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How to survive a video interview

How to survive a video interview

An increasing number of companies are using video interviews – but what if you’ve always been mind-numbingly camera shy? Don’t worry, here’s how to prepare.


Sound and lighting…

Your interviewer needs to see you clearly so don’t hide in the shadows. Take advantage of natural light by setting up your mini studio facing a window. Alternatively, position a desk lamp to softly illuminate your face. Unless you’re an experienced YouTube star ask a friend for feedback on the lighting setup. The same goes for sound; practice beforehand and use a headset if your webcam sound quality isn’t up to scratch.



Your home is probably the best place for a video interview and certainly less distracting than the local coffee shop. Having said that, avoid areas where your kids or pets can be seen bouncing around – however cute they are your interviewer does not need to see them! Pick a room where you can be assured of privacy, close the door, turn the phone off and ask your family or housemates not to disturb you. A bit of ruthless tidying up is also essential.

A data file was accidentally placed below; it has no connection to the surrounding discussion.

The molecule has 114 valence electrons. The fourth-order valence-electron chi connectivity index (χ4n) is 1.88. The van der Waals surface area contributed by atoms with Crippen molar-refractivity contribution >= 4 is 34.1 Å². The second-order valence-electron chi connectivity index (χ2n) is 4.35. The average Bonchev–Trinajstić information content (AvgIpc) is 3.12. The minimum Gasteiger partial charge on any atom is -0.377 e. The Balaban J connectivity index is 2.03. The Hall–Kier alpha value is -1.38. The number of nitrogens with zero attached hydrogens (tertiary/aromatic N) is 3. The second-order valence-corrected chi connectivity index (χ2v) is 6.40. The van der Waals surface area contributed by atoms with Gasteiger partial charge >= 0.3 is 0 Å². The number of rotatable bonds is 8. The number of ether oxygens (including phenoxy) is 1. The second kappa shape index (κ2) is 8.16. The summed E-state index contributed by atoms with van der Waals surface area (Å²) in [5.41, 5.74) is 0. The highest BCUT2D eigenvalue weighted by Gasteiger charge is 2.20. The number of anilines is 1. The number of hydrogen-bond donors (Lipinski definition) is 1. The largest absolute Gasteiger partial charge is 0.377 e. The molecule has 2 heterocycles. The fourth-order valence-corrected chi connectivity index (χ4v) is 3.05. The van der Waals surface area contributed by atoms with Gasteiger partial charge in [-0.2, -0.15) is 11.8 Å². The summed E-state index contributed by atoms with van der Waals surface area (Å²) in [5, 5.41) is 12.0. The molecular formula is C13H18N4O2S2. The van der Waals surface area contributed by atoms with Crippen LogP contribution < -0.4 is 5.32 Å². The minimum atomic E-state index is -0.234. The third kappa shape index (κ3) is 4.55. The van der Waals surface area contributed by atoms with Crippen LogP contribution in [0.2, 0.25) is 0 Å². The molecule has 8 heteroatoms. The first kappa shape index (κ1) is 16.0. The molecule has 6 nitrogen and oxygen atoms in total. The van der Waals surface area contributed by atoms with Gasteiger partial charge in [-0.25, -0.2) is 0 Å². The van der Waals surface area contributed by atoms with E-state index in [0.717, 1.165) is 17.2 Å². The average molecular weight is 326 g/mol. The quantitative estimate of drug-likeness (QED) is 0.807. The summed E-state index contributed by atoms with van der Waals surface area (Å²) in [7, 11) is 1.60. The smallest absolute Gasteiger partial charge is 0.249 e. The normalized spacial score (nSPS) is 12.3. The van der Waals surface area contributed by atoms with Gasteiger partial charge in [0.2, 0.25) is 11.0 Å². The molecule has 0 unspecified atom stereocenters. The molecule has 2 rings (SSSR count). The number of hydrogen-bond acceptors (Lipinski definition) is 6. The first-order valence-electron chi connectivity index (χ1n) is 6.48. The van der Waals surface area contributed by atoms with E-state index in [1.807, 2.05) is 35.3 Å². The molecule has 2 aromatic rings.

What to wear…

Simply wear the same clothes as you would for a face-to-face interview…and that includes your bottom half! Just because you’ll be sitting down doesn’t mean the interviewer won’t see your pyjamas! Besides, dressing professionally will make you look and feel confident, which is good. Also be aware that bright whites, very strong colours, stripes and patterns can appear rather psychedelic on camera so think well-groomed newsreader and pick toned-down colours.


The tech…

The company you’ve applied to should inform you which platform, program or app you’ll be using for the video, so download this in advance and login early so that you’re ready and waiting.


Body language…

A friendly, polite greeting and all the information you need in front of you on the desk are obvious, but what about body language? This is where preparation is vital. Feedback after a practise interview with a totally honest friend should reveal all those little quirks and habits you never knew you had, such as pulling silly faces, flapping your hands, or saying umm and ahh all the time. Finally, remember to smile, remember not to swear (you might be being recorded) and above all, make sure it’s you being interviewed!

Good luck!

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